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Underground Construction

Where general appearance, economics, congestion, or maintenance conditions make overhead construction inadvisable, underground construction is specified.

While overhead lines have been ordinarily considered to be less expensive and easier to maintain, developments in underground cables and construction practices have narrowed the cost gap to the point where such systems are competitive in urban and suburban residential installations, which constitute the bulk of the distribution systems.

Underground residential distribution layouts
Underground residential distribution layouts (photo credit: Always Sneaky via Flickr)

The conductors used underground (see Figure 1) are insulated for their full length and several of them may be combined under one outer protective covering. The whole assembly is called an electric cable.

Underground cable
Figure 1 – Underground cable
These cables may be buried directly in the ground, or may be installed in ducts buried in the ground. Concrete or metal markers are often installed at intervals to show the location of the cables.

In residential areas, such cables may be buried by themselves by means of a plow or machine digging a narrow furrow. In commercial or other congested areas, where maintenance repair or replacement of the cables may be difficult, conduits or ducts and manholes may be installed underground to contain the cable and other equipment.

Figure 2 illustrates a typical underground setup of a conduit system.

Preparing the installation of an underground conduit system
Figure 2 – Preparing the installation of an underground conduit system

Distribution Layouts

Distribution circuits to residential areas are similar to overhead designs, except the installation is underground. Primary mains, with take-offs, are installed to which are connected the distribution transformers that supply secondary low-voltage (120-240 volt) service to the consumers.

Two general patterns have developed, economy being the deciding factor in the selection:

Using an area transformer

One pattern has as the primary supply a distribution transformer which may feed two or more consumers via secondary mains and services (Figure 3).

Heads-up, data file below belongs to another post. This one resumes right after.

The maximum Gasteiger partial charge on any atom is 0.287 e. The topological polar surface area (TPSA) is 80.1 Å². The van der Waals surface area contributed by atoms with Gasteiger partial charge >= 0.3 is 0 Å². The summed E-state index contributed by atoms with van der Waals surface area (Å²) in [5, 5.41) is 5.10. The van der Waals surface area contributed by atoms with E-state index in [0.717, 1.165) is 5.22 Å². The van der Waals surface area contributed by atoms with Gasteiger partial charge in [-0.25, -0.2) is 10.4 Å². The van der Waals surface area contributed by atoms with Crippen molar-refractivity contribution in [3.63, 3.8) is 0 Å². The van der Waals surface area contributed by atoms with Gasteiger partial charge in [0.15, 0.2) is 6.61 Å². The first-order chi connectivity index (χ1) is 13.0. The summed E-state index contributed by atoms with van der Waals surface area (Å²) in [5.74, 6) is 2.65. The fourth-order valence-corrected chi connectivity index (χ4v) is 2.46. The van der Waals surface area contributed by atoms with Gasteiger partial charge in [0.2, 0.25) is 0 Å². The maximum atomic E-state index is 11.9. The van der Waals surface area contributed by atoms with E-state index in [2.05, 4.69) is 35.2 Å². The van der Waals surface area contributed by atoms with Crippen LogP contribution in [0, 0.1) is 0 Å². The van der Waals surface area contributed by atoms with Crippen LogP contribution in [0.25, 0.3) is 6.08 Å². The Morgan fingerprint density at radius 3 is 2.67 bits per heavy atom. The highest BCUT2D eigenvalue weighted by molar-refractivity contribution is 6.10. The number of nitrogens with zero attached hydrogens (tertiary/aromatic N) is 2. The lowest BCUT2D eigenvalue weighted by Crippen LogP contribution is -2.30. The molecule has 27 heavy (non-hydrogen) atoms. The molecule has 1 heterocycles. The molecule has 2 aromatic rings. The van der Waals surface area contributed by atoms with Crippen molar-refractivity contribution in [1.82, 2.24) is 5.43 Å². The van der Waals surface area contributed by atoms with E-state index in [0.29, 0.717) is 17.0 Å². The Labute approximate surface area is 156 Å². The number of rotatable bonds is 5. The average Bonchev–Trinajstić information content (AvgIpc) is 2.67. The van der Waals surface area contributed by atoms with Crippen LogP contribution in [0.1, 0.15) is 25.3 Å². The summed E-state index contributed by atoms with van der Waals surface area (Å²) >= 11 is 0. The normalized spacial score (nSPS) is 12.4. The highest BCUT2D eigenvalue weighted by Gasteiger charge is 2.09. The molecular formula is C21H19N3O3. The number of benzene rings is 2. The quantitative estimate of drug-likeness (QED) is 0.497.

Underground residential layout using an area transformer
Figure 3 – Underground residential layout using an area transformer

Using Individual Transformers

Second pattern has as the primary supply individual transformers feeding only one consumer (Figure 4).

Underground residential layout using individual transformers
Figure 4 – Underground residential layout using individual transformers

No secondary mains are required here, and the service connection to the consumer may be practically eliminated by placing the transformer adjacent to the consumer’s service equipment.

The primary supply is of the radial type; that is, the feeders supplying a territory “radiate” from their substation source, much as the spokes of a wheel.

Similarly, as is done in overhead circuits, the spurs or laterals are connected to the primary main through fuses, so that a fault on these laterals will not cause an interruption to the entire feeder.

However, as faults on underground systems may be more difficult to locate and take longer to repair than on overhead systems, the primary supplies may often be arranged in the pattern of an open-loop (Figure 5).

Underground residential layout using open-loop construction
Figure 5 – Underground residential layout using open-loop construction

In this instance, the section of the primary on which the fault has occurred may be disconnected at both ends and service re-established by closing the loop at the point where it is normally left open.

Such loops are not normally closed because a fault on a section of the feed may then cause the fuses at both ends to blow, leaving the entire area without supply and no knowledge of where the fault has occurred.

Resource: Guide to Electrical Power Distribution Systems – Anthony J. Pansini (get it from Amazon)

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Edvard Csanyi

Electrical engineer, programmer and founder of EEP. Highly specialized for design of LV/MV switchgears and LV high power busbar trunking (<6300A) in power substations, commercial buildings and industry facilities. Professional in AutoCAD programming.


  1. msi36
    Nov 23, 2013

    summarized in a well manner. I am working on the same 150 villas having underground external wiring.

    I would request the admin to create one android app for this site.

  2. amazaki
    Sep 11, 2013

    Good and simple straight forward article. Could be expanded with diagrams where no transformers are required and only LT supply ring mains are required

  3. Eddie
    Sep 07, 2013

    Dear Engr.Edvard,

    I would like to verify for the earthing cable type AWA for a LV system 400V against the AWG type 1C. for instance like 4CX185 MM2,CU/XLPE/SWA,& 1CX95 MM2,Cu/AWA/Pvc,
    is it recommended to use AWG type for this.1CX95 MM2/AWG.As for information for Cable engineering data, A substantial fault will occur for not using AWA type for earthing but the sub main cable has already been protected-SWA. Is there a disadvantage of using AWG type. Thks. Sir just for Edd

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